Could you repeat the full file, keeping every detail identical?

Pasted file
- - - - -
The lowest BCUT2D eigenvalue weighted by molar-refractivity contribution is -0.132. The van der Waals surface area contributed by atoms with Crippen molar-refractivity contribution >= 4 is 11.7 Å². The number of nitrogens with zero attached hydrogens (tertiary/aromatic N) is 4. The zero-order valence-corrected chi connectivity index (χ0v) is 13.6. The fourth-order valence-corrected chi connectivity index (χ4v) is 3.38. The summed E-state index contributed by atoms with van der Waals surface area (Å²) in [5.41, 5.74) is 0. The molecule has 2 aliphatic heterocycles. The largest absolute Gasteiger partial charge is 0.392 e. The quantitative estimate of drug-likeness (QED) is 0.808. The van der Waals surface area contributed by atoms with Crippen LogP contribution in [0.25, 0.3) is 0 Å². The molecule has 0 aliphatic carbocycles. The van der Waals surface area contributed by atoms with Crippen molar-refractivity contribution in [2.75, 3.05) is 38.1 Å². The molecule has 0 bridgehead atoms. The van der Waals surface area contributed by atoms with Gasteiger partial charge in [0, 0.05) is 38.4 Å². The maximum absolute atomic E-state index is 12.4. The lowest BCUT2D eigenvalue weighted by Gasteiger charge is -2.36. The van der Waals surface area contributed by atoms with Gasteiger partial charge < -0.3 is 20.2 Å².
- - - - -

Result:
The lowest BCUT2D eigenvalue weighted by molar-refractivity contribution is -0.132. The van der Waals surface area contributed by atoms with Crippen molar-refractivity contribution >= 4 is 11.7 Å². The number of nitrogens with zero attached hydrogens (tertiary/aromatic N) is 4. The zero-order valence-corrected chi connectivity index (χ0v) is 13.6. The fourth-order valence-corrected chi connectivity index (χ4v) is 3.38. The summed E-state index contributed by atoms with van der Waals surface area (Å²) in [5.41, 5.74) is 0. The molecule has 2 aliphatic heterocycles. The largest absolute Gasteiger partial charge is 0.392 e. The quantitative estimate of drug-likeness (QED) is 0.808. The van der Waals surface area contributed by atoms with Crippen LogP contribution in [0.25, 0.3) is 0 Å². The molecule has 0 aliphatic carbocycles. The van der Waals surface area contributed by atoms with Crippen molar-refractivity contribution in [2.75, 3.05) is 38.1 Å². The molecule has 0 bridgehead atoms. The van der Waals surface area contributed by atoms with Gasteiger partial charge in [0, 0.05) is 38.4 Å². The maximum absolute atomic E-state index is 12.4. The lowest BCUT2D eigenvalue weighted by Gasteiger charge is -2.36. The van der Waals surface area contributed by atoms with Gasteiger partial charge < -0.3 is 20.2 Å².